"What do you mean," Sarah asked. "I can always wash my hair again. This morning I didn't use conditioner."

"I haven't showered in like three days," Lee said.

"You're really rejecting bourgeoisie standards aren't you," Andy mumbled. He had just been laid off at his job and had developed a slight drink problem. It added to an already surly personality.

"Where is William," Lee said. She pulled at the grass and threw it at her housemates shoes.

"I haven't talked to William in a minute," Warren said. "I was talking to him on facebook but now I never see him."

"Yeah he doesn't come to the park anymore," Lee said. She looked off into the distance. "Do you know why?"

"I think he broke up with his girlfriend, but I thought he was dating someone new already," Sarah said. "I never see him update his facebook account. I should text him right now." Sarah pulled out her cell phone and started to punch at the keys.

"What are you saying to him," Warren asked. "Tell him to come to the park, or maybe tell him about that house show tonight. Maximo Park is playing. He loves them. He'll definitely be there. Tell him to come for beers here beforehand."

"Its getting so cold," Lee said. Goosebumps started to cover her white flesh.

"Its been cold for years, I can't decide if its the personalities or the melting polar ice caps inducing chilly winds. Probably the two are connected," Andy said. He spoke without looking at anyone. Lee looked at him quizzically.

"Yeah, okay done," Sarah said. She put her phone away. "Oh man our housemate said the funniest thing the other day. He was all fucked up on ecstasy. He's been doing it a lot lately. At least he pays rent..."

"And he's not a pervert," Lee interjected.

"Yeah and there's that. Anyways he comes into the living room where I was watching a movie. He looks at me and says 'You should take a shit while on ecstasy. It feels soooo goood.' He walked back into his room after that.

"I think shitting feels good in general," Warren said. "You know its a release."

"Except when you have diarrhea," Andy said.

"You always have the most negative comments," Lee complained. "What's with you?"

"I didn't realize that this was a celebration, I thought it was a social critique," Andy said. He finished his beer and threw it across the lawn. A bum came up and took it. The bum walked down the hill with the empty beer can and put it into his cart of empty beer cans.

"Lighten up Andy," Sarah said. "We're young, this is fun."

Thursday, May 7, 2009

Dolores Park

"In this French town all these rats began to die in the streets," I told him. He picked at the grass, picking out blades and then tossing them in the light breeze. The wind was blowing softly in Dolores park. The ground was, thankfully, dry after a few days of rain. The morning mist had been burnt off by the afternoon sun and we were sitting on the hillside of the park. "The people collected all the rats and burned them and then a disease starting to break out. It was like the bubonic plague..." I trailed off noticing that William wasn't even bothering to listen. He'd been listless and depressed since he'd broken off with his girlfriend. I was trying to cheer him up by telling him a morality tale by Camus. He wasn't brightened.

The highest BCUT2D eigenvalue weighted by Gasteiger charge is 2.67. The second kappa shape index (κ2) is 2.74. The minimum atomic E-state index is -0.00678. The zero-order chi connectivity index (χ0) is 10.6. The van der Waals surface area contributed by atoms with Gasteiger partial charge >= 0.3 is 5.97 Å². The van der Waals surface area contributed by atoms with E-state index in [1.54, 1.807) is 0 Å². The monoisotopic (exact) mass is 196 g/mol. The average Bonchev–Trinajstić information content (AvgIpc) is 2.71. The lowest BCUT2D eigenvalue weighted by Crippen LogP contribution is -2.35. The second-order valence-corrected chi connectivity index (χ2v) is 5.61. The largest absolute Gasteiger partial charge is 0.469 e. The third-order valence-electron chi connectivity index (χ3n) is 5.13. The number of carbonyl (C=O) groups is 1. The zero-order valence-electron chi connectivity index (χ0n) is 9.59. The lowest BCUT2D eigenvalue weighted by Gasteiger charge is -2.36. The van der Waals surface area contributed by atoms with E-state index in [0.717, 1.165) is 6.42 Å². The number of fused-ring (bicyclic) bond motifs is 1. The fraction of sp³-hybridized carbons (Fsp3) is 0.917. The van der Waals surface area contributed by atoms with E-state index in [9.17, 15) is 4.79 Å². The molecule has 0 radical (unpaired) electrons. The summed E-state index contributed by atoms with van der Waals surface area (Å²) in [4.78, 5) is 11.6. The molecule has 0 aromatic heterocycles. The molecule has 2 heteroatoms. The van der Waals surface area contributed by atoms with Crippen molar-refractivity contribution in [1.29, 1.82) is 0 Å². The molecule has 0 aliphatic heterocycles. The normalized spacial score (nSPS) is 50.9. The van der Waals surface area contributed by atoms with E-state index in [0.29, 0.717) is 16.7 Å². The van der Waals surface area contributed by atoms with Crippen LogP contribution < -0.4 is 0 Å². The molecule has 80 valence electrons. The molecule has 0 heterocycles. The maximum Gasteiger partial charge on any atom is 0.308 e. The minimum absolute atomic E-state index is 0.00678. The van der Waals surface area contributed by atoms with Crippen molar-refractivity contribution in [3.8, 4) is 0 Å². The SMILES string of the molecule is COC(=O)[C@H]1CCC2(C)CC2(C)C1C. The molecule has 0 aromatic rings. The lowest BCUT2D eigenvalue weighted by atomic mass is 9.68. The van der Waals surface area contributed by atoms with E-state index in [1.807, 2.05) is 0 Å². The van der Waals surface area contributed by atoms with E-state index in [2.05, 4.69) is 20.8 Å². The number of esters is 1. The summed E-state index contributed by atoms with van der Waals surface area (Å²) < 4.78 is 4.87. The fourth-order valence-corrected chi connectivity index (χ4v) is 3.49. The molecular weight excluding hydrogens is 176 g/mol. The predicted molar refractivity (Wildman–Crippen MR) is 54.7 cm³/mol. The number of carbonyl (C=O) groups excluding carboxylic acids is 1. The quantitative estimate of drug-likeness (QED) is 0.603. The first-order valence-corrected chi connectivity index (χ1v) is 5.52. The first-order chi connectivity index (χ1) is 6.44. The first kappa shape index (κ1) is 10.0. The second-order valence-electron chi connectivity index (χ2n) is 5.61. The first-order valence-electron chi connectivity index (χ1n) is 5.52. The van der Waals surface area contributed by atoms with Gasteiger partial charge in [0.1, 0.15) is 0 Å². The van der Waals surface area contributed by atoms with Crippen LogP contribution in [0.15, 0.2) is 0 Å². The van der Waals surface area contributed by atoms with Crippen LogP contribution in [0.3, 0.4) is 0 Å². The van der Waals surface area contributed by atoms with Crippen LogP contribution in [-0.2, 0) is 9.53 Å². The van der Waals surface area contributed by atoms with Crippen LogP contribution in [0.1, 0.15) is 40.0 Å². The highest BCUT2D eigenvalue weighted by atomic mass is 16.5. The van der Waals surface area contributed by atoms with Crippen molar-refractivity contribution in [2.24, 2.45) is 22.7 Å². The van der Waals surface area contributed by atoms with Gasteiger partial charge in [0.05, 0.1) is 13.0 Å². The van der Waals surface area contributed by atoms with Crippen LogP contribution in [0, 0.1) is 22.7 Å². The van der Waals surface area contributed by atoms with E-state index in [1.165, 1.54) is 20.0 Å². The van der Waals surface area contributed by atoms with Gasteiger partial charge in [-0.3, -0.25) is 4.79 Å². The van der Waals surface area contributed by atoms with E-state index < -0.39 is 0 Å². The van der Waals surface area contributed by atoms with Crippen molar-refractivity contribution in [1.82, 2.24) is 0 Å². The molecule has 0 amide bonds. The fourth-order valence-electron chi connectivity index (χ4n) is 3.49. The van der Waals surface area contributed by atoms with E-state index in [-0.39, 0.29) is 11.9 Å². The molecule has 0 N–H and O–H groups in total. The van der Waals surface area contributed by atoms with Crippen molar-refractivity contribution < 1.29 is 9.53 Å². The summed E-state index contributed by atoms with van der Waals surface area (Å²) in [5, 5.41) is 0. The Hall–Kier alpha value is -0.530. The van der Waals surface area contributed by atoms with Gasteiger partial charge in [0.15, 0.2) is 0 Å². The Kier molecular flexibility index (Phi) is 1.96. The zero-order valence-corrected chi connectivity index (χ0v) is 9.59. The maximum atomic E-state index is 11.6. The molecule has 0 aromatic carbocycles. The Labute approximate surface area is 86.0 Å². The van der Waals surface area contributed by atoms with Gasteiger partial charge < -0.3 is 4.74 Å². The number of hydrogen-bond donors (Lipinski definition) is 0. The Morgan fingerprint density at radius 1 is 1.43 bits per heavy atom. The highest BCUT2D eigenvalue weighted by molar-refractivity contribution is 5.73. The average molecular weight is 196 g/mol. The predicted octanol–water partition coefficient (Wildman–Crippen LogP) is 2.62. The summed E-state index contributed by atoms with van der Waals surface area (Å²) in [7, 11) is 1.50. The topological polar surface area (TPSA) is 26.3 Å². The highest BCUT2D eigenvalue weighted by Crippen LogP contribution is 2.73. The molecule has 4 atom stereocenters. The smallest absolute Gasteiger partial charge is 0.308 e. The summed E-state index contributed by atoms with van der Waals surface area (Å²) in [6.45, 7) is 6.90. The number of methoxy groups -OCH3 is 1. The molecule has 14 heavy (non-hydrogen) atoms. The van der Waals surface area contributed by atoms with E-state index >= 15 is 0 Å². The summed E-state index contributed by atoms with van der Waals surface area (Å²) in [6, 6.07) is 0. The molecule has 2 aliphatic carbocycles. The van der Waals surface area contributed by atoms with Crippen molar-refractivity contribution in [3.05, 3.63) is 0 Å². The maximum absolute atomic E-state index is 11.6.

He looked around us and got up. "I need a beer." He grabbed his bike and walked it down the hillside.

"Get one for me," I cried after him watching him bicycle down 20th street off the park to the local bodega.

"I don't get what's with him," Julie said. "He broke up with her, but is moping about."

"Yeah, total weirdfuck," Mac said.

"What the hell is a weirdfuck," I asked.

"Its like, you know, how there's a clusterfuck but its weird. Like when you're getting a blowjob and then there's a candle in your ass. That's a weirdfuck."

"There's nothing weird about putting things in your anus," Julie said. "You're being homophobic."

"Whatever, Joooolllllliiiieee," Mac said. "Besides what if it was a potpourri candle. How many people shove those in their asses?"

"You're so immature. Which reminds me of how I'm never going out with you in public again. Today," she said to me. Julie looked towards me and squinted. The sunlight was coming right into her eyes. "We were at Rainbow Grocery getting some beer, you know the one in SOMA, and there was some girl canvassing for Greenpeace. She said to Mac 'You look like you like polar bears.' He said 'No.' She said 'Well don't you care about the environment?' He said 'I care about the condition of your mother's corpse. If the ground around her is too soft it makes her a piss poor fuck.' We rode off. I was SO embarrassed. Mac you can be such a fucktard."

"Fucktard? Isn't that a derogatory term for someone who is mentally handicapped? Ableist," Mac retorted with a snicker.

I rolled my eyes. The two of them were always bickering. It made the time pass here on the hilltop. We got together at the park most sunny afternoons to drink beer after our jobs. We would pregame on the lawn before heading out for the evening. It was a convenient meeting spot for us. Mac worked nearby, Julie lived nearby, William went to school nearby and I, well I, didn't mind riding my bike to the park.